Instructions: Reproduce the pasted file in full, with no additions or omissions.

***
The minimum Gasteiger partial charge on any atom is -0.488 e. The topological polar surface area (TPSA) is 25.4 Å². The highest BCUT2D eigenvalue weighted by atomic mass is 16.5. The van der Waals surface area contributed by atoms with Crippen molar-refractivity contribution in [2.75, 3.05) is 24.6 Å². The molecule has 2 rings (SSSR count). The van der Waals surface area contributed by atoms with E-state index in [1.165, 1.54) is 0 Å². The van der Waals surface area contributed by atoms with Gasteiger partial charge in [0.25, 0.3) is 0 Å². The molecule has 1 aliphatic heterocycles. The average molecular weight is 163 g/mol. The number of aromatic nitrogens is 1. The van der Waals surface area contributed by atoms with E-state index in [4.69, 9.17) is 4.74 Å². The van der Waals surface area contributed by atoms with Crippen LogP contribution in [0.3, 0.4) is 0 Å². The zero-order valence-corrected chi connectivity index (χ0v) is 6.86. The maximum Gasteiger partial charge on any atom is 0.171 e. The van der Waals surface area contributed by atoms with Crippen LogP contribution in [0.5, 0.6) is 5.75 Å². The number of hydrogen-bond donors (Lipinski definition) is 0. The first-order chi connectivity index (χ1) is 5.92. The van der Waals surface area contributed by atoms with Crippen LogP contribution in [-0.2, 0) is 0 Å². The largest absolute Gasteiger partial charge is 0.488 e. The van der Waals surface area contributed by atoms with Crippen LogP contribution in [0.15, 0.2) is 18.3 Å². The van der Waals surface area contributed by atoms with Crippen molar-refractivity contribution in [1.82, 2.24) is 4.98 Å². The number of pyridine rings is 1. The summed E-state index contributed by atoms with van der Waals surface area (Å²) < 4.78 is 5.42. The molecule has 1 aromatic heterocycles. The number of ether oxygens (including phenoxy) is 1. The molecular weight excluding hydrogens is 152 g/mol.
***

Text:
The minimum Gasteiger partial charge on any atom is -0.488 e. The topological polar surface area (TPSA) is 25.4 Å². The highest BCUT2D eigenvalue weighted by atomic mass is 16.5. The van der Waals surface area contributed by atoms with Crippen molar-refractivity contribution in [2.75, 3.05) is 24.6 Å². The molecule has 2 rings (SSSR count). The van der Waals surface area contributed by atoms with E-state index in [1.165, 1.54) is 0 Å². The van der Waals surface area contributed by atoms with Gasteiger partial charge in [0.25, 0.3) is 0 Å². The molecule has 1 aliphatic heterocycles. The average molecular weight is 163 g/mol. The number of aromatic nitrogens is 1. The van der Waals surface area contributed by atoms with E-state index in [4.69, 9.17) is 4.74 Å². The van der Waals surface area contributed by atoms with Crippen LogP contribution in [0.3, 0.4) is 0 Å². The zero-order valence-corrected chi connectivity index (χ0v) is 6.86. The maximum Gasteiger partial charge on any atom is 0.171 e. The van der Waals surface area contributed by atoms with Crippen LogP contribution in [0.5, 0.6) is 5.75 Å². The number of hydrogen-bond donors (Lipinski definition) is 0. The first-order chi connectivity index (χ1) is 5.92. The van der Waals surface area contributed by atoms with Crippen LogP contribution in [-0.2, 0) is 0 Å². The largest absolute Gasteiger partial charge is 0.488 e. The van der Waals surface area contributed by atoms with Crippen LogP contribution in [0.15, 0.2) is 18.3 Å². The van der Waals surface area contributed by atoms with Crippen molar-refractivity contribution in [1.82, 2.24) is 4.98 Å². The number of pyridine rings is 1. The summed E-state index contributed by atoms with van der Waals surface area (Å²) < 4.78 is 5.42. The molecule has 1 aromatic heterocycles. The number of ether oxygens (including phenoxy) is 1. The molecular weight excluding hydrogens is 152 g/mol.